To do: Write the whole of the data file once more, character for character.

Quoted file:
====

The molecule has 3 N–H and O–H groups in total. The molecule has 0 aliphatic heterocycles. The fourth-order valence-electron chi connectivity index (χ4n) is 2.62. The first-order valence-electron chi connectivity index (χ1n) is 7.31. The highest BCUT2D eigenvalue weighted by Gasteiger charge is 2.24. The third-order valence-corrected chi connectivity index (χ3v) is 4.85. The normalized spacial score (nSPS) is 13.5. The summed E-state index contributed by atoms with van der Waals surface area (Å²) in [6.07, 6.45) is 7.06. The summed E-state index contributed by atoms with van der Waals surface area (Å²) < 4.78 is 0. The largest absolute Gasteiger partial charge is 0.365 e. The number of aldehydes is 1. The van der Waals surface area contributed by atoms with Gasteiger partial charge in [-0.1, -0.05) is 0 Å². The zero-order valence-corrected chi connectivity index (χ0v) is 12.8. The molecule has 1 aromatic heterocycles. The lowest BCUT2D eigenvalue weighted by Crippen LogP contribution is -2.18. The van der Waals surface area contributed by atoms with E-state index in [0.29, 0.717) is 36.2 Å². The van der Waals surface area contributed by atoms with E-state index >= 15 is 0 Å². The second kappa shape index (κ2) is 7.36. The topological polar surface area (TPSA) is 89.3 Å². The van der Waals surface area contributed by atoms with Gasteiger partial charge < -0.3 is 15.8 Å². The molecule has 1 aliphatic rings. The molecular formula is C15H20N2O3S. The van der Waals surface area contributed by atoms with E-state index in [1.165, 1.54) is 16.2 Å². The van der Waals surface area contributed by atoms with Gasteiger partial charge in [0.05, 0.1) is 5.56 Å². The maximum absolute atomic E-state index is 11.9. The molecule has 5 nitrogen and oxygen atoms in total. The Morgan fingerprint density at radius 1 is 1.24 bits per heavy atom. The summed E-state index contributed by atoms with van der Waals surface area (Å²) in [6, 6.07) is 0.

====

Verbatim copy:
The molecule has 3 N–H and O–H groups in total. The molecule has 0 aliphatic heterocycles. The fourth-order valence-electron chi connectivity index (χ4n) is 2.62. The first-order valence-electron chi connectivity index (χ1n) is 7.31. The highest BCUT2D eigenvalue weighted by Gasteiger charge is 2.24. The third-order valence-corrected chi connectivity index (χ3v) is 4.85. The normalized spacial score (nSPS) is 13.5. The summed E-state index contributed by atoms with van der Waals surface area (Å²) in [6.07, 6.45) is 7.06. The summed E-state index contributed by atoms with van der Waals surface area (Å²) < 4.78 is 0. The largest absolute Gasteiger partial charge is 0.365 e. The number of aldehydes is 1. The van der Waals surface area contributed by atoms with Gasteiger partial charge in [-0.1, -0.05) is 0 Å². The zero-order valence-corrected chi connectivity index (χ0v) is 12.8. The molecule has 1 aromatic heterocycles. The lowest BCUT2D eigenvalue weighted by Crippen LogP contribution is -2.18. The van der Waals surface area contributed by atoms with E-state index in [0.29, 0.717) is 36.2 Å². The van der Waals surface area contributed by atoms with E-state index >= 15 is 0 Å². The second kappa shape index (κ2) is 7.36. The topological polar surface area (TPSA) is 89.3 Å². The van der Waals surface area contributed by atoms with Gasteiger partial charge < -0.3 is 15.8 Å². The molecule has 1 aliphatic rings. The molecular formula is C15H20N2O3S. The van der Waals surface area contributed by atoms with E-state index in [1.165, 1.54) is 16.2 Å². The van der Waals surface area contributed by atoms with Gasteiger partial charge in [0.05, 0.1) is 5.56 Å². The maximum absolute atomic E-state index is 11.9. The molecule has 5 nitrogen and oxygen atoms in total. The Morgan fingerprint density at radius 1 is 1.24 bits per heavy atom. The summed E-state index contributed by atoms with van der Waals surface area (Å²) in [6, 6.07) is 0.